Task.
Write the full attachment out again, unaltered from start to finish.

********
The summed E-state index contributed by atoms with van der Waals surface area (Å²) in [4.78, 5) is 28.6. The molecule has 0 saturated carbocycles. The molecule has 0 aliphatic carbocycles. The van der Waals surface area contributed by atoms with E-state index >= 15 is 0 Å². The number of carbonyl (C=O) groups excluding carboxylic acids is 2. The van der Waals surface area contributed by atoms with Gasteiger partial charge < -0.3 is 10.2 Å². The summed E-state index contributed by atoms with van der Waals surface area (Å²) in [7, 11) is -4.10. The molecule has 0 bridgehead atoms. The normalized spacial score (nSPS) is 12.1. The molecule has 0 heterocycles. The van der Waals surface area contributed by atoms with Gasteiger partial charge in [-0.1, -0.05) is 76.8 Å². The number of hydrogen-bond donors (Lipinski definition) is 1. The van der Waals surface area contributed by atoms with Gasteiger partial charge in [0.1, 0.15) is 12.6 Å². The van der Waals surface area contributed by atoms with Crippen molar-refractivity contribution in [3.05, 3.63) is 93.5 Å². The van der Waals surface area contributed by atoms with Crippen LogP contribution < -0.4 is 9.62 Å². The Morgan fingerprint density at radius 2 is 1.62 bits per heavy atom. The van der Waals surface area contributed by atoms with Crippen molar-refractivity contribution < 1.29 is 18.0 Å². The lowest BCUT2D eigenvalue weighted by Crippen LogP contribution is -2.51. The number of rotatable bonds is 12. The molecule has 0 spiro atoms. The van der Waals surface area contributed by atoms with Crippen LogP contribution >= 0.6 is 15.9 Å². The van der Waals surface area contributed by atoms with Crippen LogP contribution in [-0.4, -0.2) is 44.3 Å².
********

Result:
The summed E-state index contributed by atoms with van der Waals surface area (Å²) in [4.78, 5) is 28.6. The molecule has 0 saturated carbocycles. The molecule has 0 aliphatic carbocycles. The van der Waals surface area contributed by atoms with E-state index >= 15 is 0 Å². The number of carbonyl (C=O) groups excluding carboxylic acids is 2. The van der Waals surface area contributed by atoms with Gasteiger partial charge < -0.3 is 10.2 Å². The summed E-state index contributed by atoms with van der Waals surface area (Å²) in [7, 11) is -4.10. The molecule has 0 bridgehead atoms. The normalized spacial score (nSPS) is 12.1. The molecule has 0 heterocycles. The van der Waals surface area contributed by atoms with Gasteiger partial charge in [-0.1, -0.05) is 76.8 Å². The number of hydrogen-bond donors (Lipinski definition) is 1. The van der Waals surface area contributed by atoms with Gasteiger partial charge in [0.1, 0.15) is 12.6 Å². The van der Waals surface area contributed by atoms with Crippen molar-refractivity contribution in [3.05, 3.63) is 93.5 Å². The van der Waals surface area contributed by atoms with Crippen LogP contribution < -0.4 is 9.62 Å². The Morgan fingerprint density at radius 2 is 1.62 bits per heavy atom. The van der Waals surface area contributed by atoms with Crippen molar-refractivity contribution < 1.29 is 18.0 Å². The lowest BCUT2D eigenvalue weighted by Crippen LogP contribution is -2.51. The number of rotatable bonds is 12. The molecule has 0 spiro atoms. The van der Waals surface area contributed by atoms with Crippen LogP contribution >= 0.6 is 15.9 Å². The van der Waals surface area contributed by atoms with Crippen LogP contribution in [-0.4, -0.2) is 44.3 Å².